Law School,  Legal Practice,  Work Life Balance

What do Leaders Look Like

A while ago I listened to the late, great Cerebronas podcast where they were guest in another WOC podcast. In the discussion, one of the hosts mentioned how surprised she was when she started law school at the homogeneity in body types. As I was listening, I found myself nodding along because it was true that in the law there is generally not a ton of body variation. And when I stopped to think why, the first explanation that jumped out at me is that most law school students are or were athletes at one point in time. For many of them, long-term participation in a competitive sport is how they learned leadership skills. And law schools love nothing more than enrolling future leaders. It was an aha! moment where I recognized that participating in sports is how many prove their leadership ability. The ability to pinpoint leadership experience and potential is important because it comes up in many areas of this profession–from your personal statement to a job interview, people want to know if you’re capable of leading them to success. And I have seen many people in positions of power use past athleticism as clues of potential success for up and coming lawyers. So recognizing leadership experience isn’t just navel-gazing, but rather can really impact your career potential.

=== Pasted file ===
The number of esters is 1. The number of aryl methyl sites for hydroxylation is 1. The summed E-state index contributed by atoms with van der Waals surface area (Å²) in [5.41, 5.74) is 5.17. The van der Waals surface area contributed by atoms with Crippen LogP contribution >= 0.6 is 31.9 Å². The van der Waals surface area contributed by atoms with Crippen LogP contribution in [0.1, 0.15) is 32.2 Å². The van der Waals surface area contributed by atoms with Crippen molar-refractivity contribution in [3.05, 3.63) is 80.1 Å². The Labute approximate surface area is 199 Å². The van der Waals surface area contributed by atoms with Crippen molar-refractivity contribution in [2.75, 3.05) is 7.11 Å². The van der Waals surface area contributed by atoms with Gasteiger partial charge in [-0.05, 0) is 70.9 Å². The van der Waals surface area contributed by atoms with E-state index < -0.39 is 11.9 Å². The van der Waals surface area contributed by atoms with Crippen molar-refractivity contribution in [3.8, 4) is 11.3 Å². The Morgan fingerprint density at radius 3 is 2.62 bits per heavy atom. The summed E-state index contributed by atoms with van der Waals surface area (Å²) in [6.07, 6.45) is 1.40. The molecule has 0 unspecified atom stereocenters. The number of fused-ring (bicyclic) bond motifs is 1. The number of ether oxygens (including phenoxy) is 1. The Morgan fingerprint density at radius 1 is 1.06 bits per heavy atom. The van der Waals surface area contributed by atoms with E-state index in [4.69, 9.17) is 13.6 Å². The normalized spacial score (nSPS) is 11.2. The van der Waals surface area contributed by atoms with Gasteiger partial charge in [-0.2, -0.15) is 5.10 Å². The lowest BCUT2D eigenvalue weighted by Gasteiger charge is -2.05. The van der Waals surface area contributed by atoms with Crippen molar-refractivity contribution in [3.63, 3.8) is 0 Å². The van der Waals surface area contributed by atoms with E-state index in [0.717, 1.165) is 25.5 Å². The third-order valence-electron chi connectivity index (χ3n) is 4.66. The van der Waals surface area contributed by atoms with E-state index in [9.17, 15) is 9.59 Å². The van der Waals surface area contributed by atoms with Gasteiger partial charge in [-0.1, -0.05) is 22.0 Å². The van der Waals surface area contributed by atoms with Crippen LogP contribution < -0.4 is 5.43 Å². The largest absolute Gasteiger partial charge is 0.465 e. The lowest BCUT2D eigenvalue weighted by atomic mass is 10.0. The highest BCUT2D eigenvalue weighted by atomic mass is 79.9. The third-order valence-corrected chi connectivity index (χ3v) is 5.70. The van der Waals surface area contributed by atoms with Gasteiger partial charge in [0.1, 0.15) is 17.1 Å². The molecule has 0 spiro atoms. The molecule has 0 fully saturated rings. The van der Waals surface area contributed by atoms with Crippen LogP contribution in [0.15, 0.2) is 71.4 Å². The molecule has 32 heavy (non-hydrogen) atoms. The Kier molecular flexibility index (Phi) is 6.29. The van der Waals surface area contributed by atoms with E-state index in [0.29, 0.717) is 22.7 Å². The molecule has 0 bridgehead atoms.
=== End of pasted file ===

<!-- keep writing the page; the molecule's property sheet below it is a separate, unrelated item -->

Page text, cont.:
Now, of course that is not the case for every person who played a sport and there are plenty people of color who are athletes as well. Yet, I can’t help but think of people who are excluded from participating in sports either because of the money required to do intensive extracurricular activities or because of cultural barriers that deter Latinx from participating in them. When I was growing up, I didn’t even bother to try a sport because I felt like it wasn’t something my family could afford. I also had friends from immigrant parent households who struggled to get their parents to understand extracurriculars weren’t just because you wanted to be “afuera de la casa,” but rather a traditional & important part of many people’s educational experience. So for people in this camp, how do you show leadership potential?

Luckily even if you weren’t an athlete, there are so many ways to recognize and highlight your leadership skills gained from nontraditional experiences. For example, many of us first learn leadership in our families. Even as children, we may be little protectors, helping to interpret and translate important information. You may have taken on serious responsibilities in helping care for family members, or working early to help with bills, or defending family when confronting racism or xenophobia. Let’s not forget navigating the system of higher Ed, often alone, or in spite of other adults telling you that you’re not capable of succeeding. All of those hardships can be proof of your ability to  act like a leader; meaning you can strategize effectively, act with discipline, and show your ability to reach a goal. When you’re tasked to discuss your leadership experience in your personal statement or even at job interviews, consider tapping into these unique experiences to show the strength of your candidacy.

Right now, think about one or two examples in which you were a leader that is outside a typical leadership narrative. Practice framing these experiences and what you learned from them so that you’re comfortable presenting them. This will help others learn that there are different ways to show leadership and, more importantly, it is a good reminder to yourself of how your own experiences, many that may look different from the “norm,” have honed potential and talent within you to succeed.

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